There is a considerable risk of disconnect between centralised, top-down planning and communications and the reality on the ground. Politicians, officials and corporate executives, engineers and scientists, can be blind to the complex reality of their audiences and to ways of developing the kinds of communications that might reach and engage them. Good communications are as complex as bridge-building, and a single person or department rarely has the ability to do both well.
There is always a risk of failure if there is not a serious, on-the-ground commitment to early research and listening. One of the tragedies of the current crisis is that both the US and the UK had very sophisticated pandemic preparedness plans and teams that were defunded or abandoned as recently as 2019. It is too easy to neglect investment in planning for risks that seem remote.
Although an infrastructure project may go ahead in the face of opposition, no company wants to carry a negative reputational legacy once it is completed. Avoiding or mitigating that risk, and building reputational strength for future projects, may depend crucially on the company’s insight and understanding of the objections and on the quality of the process of face-to-face engagement and communication through every stage. One complexity, of course, is that objections to a project may be ideological or political that the company cannot hope to resolve. However, the degree of empathy, the extent of willingness to listen, to negotiate, to make concessions, to manage problems, and to admit mistakes, will have a huge impact on public perception of any project and on future projects too (this is also true in healthcare). Nevertheless, we have to accept that there will be some, usually a small minority of objectors, sometimes a larger number, who will never be won over to supporting some infrastructure projects or to consenting to vaccination.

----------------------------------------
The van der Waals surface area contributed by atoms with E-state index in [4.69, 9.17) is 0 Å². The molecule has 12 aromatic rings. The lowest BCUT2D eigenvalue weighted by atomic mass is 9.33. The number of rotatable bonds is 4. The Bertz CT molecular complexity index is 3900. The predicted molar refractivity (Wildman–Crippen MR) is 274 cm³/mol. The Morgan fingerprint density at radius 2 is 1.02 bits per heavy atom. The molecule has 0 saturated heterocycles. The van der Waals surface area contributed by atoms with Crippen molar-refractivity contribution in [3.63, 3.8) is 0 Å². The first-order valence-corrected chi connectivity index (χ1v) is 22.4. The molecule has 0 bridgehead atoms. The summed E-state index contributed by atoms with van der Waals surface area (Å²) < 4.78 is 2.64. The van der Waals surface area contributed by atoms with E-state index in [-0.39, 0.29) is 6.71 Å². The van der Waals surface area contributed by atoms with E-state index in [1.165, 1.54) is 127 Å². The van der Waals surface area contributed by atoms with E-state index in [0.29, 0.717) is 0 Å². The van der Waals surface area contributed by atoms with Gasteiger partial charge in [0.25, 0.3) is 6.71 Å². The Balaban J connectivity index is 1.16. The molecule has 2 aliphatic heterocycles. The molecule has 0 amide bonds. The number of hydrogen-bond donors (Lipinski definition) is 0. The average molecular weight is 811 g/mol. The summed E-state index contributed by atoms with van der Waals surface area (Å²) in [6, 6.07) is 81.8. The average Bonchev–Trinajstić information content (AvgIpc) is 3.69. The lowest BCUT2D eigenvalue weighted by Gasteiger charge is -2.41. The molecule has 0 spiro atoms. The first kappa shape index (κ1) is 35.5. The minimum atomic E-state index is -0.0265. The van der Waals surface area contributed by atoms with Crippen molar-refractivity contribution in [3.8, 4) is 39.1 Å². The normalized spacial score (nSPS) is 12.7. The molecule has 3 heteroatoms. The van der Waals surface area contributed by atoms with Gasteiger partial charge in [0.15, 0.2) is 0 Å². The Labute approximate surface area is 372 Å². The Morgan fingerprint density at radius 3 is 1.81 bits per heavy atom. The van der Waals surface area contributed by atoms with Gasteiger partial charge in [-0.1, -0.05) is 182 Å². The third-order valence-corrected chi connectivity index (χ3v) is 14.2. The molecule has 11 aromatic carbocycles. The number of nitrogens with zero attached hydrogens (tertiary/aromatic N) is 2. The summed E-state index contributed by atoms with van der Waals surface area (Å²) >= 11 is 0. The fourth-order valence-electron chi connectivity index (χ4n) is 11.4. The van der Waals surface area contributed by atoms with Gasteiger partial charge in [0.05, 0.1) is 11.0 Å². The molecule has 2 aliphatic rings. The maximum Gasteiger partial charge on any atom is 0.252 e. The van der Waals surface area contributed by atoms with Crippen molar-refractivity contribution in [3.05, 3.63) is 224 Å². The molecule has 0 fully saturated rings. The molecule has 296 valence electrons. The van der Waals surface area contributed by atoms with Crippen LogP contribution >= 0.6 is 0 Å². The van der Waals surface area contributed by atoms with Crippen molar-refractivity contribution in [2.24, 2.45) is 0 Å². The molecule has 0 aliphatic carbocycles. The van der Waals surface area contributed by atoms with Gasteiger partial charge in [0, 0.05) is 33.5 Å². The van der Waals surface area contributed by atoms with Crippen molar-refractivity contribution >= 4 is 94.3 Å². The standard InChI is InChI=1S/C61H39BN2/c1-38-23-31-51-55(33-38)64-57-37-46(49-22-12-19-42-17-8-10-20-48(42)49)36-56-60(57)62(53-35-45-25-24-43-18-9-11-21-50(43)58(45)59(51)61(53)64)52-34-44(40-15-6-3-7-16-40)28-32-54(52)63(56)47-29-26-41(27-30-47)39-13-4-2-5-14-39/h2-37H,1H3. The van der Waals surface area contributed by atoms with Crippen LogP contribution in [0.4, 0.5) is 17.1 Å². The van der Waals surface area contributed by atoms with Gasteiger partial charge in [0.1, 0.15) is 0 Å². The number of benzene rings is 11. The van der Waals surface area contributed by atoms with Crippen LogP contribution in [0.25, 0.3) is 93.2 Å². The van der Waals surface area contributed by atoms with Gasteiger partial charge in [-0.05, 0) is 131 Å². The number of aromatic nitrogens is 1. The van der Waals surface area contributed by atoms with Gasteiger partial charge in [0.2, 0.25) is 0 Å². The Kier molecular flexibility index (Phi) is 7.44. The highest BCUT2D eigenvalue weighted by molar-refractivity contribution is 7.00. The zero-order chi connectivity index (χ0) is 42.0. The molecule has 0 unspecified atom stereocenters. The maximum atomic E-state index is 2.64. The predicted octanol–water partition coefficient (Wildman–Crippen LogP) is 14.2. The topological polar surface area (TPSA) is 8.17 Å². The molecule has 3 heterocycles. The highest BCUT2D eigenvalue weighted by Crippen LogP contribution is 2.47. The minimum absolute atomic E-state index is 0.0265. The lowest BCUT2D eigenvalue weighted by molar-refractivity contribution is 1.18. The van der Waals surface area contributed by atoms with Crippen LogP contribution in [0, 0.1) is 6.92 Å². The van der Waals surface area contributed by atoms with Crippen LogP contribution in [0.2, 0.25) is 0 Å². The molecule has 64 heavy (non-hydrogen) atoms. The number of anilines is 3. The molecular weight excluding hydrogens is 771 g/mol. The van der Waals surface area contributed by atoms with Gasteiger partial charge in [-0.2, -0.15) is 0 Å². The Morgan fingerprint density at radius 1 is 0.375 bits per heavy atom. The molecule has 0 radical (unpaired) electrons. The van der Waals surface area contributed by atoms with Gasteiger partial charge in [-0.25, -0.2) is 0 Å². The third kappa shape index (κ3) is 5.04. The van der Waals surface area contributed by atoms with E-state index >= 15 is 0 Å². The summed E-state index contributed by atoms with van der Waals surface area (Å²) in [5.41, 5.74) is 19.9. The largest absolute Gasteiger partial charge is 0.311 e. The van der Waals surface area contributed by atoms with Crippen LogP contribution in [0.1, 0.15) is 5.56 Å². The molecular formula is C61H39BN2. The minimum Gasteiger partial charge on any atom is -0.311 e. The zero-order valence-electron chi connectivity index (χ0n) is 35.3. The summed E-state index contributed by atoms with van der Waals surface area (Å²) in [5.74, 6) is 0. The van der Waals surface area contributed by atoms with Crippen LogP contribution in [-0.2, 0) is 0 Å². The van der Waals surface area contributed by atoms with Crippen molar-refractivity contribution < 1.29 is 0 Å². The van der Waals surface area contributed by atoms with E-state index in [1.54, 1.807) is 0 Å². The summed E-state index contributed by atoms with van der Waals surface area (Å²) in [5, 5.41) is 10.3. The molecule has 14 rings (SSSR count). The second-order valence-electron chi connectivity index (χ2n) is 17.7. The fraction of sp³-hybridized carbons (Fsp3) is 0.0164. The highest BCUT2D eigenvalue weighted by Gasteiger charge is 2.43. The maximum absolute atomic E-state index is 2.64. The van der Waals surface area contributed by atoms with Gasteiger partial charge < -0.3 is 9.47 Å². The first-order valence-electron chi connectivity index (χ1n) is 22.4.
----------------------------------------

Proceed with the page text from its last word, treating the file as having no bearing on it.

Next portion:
Societies have become more individualized, more fragmented, more tribalized and partisan in recent years. There are goodness and generosity, but preoccupation with self is rampant. Alienation and inequality have increased; deference to experts and authority figures have declined; social media and the internet have fundamentally changed the way people define themselves, cultivate their opinions and assess facts and information; fake news, conspiracy theories and disinformation have erupted everywhere. We need to be aware of these destabilizing trends and their implications for us; we have no choice but to be energetically engaged hour by hour in monitoring and participating in multiple channels, especially social media. This requires clever, busy, agile staff.
The argument for vaccination relies on two equally important objectives: protection of the self or children from infection and disease; and the phenomenon known as ‘herd immunity’, the protection of society at large from the spread of infection and the sickness and death of others. Sadly, the possibility of exposing other people to potentially fatal infection does not seem a sufficient motivator to get vaccinated for a percentage of the population.
No medicine or medical procedure is risk free; every pill you take has the potential to harm you (every year millions of patients worldwide are harmed by their medicines) and, rarely, to kill you (this is true even of penicillin, for example). The ethical purpose of shared decision making with patients is that they understand the benefits of potential treatments and their risks. Accepting any treatment at all means accepting some measure of risk; the calculation will be different for every individual.